I believe there is enough opposition to prevent this harmful rule from being implemented. Time will tell.
I am still perusing the 1,301 page highway bill to better understand its implications for freight transportation and infrastructure spending over the next 5 years, but today I was reading the “Joint Explanatory Statement of the Committee of the Conference”, that in 56 pages summarizes some of the changes. The transfer from the General Fund (where we spend hundreds of millions of dollars per year more than we take in) to the Highway Trust Fund (where we spend tens of millions of dollars per year more than we take in) is a beauty that could only happen in DC. I quote the exact language from the document.
Senate Language: “The Senate amendment provides that out of money in the Treasury not otherwise appropriated, the following transfers are to be made from the General Fund to the Highway Trust Fund: $34,401,000,000 to the Highway Account and $11,214,000,000 to the Mass Transit account.”
House Language: “The House amendment provides that out of money in the Treasury not otherwise appropriated, the following transfers are to be made from the General Fund to the Highway Trust Fund: $25,976,000,000 to the Highway Account and $9 billion to the Mass Transit account.”
“Compromise”: “The conference agreement provides that out of money in the Treasury not otherwise appropriated, the following transfers are to be made from the General Fund to the Highway Trust Fund: $51,900,000,000 to the Highway Account and $18,100,000,000 to the Mass Transit account.”
Isn’t that a beauty. One side wants to spend $45.6 billion more than we have and the other side wants to spend $35 billion more than we have, so they compromise on spending $70 billion more than we have. It is almost as much as the two chambers proposed if added together.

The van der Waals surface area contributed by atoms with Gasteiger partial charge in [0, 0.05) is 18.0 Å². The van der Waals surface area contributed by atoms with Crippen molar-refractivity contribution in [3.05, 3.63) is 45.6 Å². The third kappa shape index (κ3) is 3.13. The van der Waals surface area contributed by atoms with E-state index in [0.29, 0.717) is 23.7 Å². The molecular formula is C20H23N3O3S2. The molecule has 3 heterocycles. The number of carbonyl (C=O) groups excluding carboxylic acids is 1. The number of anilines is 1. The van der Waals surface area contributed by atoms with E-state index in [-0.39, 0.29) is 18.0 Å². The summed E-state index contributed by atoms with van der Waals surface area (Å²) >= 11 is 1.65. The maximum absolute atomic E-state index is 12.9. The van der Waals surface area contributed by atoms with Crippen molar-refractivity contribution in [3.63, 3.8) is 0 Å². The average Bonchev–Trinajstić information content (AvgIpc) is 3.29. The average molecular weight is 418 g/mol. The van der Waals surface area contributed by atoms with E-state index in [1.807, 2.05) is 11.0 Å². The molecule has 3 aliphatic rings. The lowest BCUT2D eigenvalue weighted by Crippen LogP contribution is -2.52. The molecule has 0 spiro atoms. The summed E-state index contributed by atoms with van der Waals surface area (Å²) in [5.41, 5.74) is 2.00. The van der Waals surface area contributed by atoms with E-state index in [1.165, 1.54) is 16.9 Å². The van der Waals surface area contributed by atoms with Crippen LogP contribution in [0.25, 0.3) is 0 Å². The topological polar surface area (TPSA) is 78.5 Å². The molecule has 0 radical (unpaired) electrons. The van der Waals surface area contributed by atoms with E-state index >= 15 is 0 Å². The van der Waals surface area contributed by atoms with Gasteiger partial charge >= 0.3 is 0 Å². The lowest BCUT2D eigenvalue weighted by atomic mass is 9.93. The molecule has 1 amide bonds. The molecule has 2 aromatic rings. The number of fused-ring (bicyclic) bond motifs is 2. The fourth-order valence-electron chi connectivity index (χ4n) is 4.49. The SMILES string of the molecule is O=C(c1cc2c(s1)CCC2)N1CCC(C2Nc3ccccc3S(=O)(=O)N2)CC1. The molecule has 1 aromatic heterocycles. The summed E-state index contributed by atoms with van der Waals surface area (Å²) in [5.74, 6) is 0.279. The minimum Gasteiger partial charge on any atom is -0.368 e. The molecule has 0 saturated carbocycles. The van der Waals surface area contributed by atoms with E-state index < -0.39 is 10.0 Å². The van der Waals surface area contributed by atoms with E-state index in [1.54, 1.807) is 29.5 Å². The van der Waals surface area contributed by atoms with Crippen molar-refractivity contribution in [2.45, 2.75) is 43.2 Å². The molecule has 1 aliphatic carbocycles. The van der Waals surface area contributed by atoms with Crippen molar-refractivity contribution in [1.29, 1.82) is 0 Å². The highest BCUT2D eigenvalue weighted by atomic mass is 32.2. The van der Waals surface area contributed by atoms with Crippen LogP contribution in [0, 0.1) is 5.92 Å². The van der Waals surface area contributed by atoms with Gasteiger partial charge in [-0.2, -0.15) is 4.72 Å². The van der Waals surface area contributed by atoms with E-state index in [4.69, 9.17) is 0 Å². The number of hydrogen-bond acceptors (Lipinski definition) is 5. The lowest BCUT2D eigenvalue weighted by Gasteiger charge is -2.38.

Federal gas and diesel taxes have not been raised since 1993. The nation has just recently dropped below one trillion dollars in annual deficits. There is tremendous inefficiency in federal highway spending. And the answer is to borrow $70 billion dollars over the next five years to fund infrastructure improvements. Pathetic.
The new highway bill is called “FAST” , Fixing America’s Surface Transportation Act. The only thing FAST about this bill is the way it plays fast and loose with our tax dollars and federal deficit.
We received a letter from one of our key motor carriers, Interstate Distributor, alerting us and its other customers to two California laws that will have devastating impacts on freight transportation in the state, if not corrected in the current Highway bill.
First, on top of federal hour of service regulations governing driver rest periods, California is mandating that drivers take breaks between 2 and 3.5 hours into a shift; before the 5th hour of the shift; between hours 6 and 8 of the shift; before the 10th hour of the shift; and between the 10th and 14th hour of the shift. If drivers stop on the highway it creates a safety hazard. If they pull off the road, approximately 30 minutes is lost for every break even though some of the mandated breaks are for only 10 minutes. The idea of forcing a professional driver to take three 10-minute breaks and two 30-minute breaks at government prescribed intervals during a shift is ludicrous. The penalties for failure to comply are steep.